The intrepid Fiordland penguin who swam 3000km to Australia will have to repeat the feat if she wants to get home, with the Department of Conservation saying plans to fly her back are unnecessary.
The stroppy 2-year-old penguin named Katrina washed up on a beach near Mount Gambier, South Australia, two weeks ago.
Bird rescue worker Aaron Machado, who is rehabilitating Katrina, was fighting suggestions she be put in a zoo for good and had wanted to fly her home.
But Michelle Gutsell, leader of the Department of Conservation Te Anau office species recovery team, said Katrina had a good chance of making it back to New Zealand under her own steam.
"She will have that homing instinct. These birds spend a lot of time in the water, they are sea-goers, that's what they do. She will be fine."
While Machado had offered to pay for Katrina's flight, Gutsell said she would rather see the money put towards other wildlife projects in Australia.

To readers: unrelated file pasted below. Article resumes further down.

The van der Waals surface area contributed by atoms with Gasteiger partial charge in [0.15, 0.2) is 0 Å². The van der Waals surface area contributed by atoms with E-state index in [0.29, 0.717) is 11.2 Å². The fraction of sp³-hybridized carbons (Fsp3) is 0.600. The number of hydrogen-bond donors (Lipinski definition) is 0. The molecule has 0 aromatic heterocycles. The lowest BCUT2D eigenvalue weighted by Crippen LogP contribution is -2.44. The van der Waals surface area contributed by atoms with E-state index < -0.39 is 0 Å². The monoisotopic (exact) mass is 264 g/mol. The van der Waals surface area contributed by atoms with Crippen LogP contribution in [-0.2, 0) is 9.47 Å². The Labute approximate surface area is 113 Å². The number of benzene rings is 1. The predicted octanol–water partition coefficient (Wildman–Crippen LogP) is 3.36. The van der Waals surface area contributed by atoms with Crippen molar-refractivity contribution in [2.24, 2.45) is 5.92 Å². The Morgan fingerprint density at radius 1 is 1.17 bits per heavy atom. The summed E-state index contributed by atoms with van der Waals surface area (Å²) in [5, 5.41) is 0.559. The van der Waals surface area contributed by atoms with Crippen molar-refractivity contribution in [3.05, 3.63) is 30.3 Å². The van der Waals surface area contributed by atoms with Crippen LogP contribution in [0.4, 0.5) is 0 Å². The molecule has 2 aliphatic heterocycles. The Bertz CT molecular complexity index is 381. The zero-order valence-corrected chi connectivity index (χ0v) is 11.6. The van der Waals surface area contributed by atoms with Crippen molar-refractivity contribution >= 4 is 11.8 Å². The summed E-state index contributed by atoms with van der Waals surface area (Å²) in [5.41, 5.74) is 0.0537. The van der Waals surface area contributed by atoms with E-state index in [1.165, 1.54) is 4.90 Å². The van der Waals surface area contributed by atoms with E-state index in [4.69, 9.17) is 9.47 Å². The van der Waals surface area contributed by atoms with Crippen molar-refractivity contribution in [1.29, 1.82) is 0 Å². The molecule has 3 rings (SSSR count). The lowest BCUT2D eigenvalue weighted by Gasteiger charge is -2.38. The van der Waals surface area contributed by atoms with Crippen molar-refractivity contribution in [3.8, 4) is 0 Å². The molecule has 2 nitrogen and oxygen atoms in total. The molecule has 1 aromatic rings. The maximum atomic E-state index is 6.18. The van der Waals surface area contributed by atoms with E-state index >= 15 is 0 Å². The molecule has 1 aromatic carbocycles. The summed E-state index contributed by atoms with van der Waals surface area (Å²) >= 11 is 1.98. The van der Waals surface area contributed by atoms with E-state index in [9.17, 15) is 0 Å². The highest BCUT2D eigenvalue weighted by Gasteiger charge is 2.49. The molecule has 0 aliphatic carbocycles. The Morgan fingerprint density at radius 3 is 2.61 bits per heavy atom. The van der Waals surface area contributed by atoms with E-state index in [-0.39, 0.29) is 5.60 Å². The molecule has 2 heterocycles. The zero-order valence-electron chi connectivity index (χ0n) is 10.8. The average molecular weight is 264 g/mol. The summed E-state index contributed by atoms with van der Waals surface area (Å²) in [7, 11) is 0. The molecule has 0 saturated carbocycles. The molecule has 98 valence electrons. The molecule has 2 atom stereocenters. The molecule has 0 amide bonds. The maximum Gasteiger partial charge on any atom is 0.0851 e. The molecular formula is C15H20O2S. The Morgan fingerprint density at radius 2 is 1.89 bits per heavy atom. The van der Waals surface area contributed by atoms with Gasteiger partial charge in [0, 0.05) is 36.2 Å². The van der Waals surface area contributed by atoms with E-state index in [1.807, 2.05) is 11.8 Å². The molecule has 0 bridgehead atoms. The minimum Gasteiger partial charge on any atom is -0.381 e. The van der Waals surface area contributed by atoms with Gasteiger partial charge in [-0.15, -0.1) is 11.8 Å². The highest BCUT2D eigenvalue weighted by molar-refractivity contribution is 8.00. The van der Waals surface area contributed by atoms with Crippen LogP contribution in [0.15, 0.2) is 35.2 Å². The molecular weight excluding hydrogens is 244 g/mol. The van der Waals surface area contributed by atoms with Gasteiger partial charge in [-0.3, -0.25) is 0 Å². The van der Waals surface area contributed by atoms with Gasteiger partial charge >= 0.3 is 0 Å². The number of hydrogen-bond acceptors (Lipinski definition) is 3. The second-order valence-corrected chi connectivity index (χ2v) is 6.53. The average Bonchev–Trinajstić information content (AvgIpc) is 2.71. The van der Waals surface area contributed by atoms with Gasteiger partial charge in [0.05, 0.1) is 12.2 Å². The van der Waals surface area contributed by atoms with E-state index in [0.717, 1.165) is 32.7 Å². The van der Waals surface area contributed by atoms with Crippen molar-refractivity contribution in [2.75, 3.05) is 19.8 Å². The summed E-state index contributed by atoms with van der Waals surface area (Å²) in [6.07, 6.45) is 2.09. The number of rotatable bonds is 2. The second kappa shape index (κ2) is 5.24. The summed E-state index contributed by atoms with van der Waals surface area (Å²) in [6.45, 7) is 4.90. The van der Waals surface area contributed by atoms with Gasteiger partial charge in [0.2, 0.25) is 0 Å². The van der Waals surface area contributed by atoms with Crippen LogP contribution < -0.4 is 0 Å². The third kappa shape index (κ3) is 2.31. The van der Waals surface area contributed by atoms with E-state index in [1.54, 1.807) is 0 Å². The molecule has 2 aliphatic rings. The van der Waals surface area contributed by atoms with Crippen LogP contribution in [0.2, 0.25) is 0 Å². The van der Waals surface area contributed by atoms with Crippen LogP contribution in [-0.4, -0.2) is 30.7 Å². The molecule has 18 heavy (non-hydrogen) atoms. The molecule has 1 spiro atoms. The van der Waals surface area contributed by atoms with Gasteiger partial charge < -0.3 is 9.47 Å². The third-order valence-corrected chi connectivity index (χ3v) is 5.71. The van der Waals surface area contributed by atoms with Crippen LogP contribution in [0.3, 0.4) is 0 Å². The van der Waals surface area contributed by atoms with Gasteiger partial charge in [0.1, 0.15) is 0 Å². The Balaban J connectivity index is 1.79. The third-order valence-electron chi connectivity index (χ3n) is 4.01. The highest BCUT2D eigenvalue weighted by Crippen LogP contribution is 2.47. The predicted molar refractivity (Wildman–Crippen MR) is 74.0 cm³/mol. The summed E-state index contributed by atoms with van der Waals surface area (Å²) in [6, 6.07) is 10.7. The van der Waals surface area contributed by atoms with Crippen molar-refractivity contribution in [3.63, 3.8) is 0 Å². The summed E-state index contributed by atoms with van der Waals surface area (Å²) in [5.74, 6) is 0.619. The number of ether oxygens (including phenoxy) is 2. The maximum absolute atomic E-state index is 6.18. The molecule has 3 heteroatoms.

Since the Herald on Sunday broke the news of Katrina's Tasman crossing last week, the penguin has had surgery on a large gash to her abdomen, and put on a kilogram so she tips the scales at 2.7kg. She had enjoyed her first swim since the crossing, Machado said.
She had also maintained her stroppy attitude, he said.
"She's a grumpy little girl."
It would be at least a month, but likely longer, before she was ready for release, though he still preferred the idea of a flight home.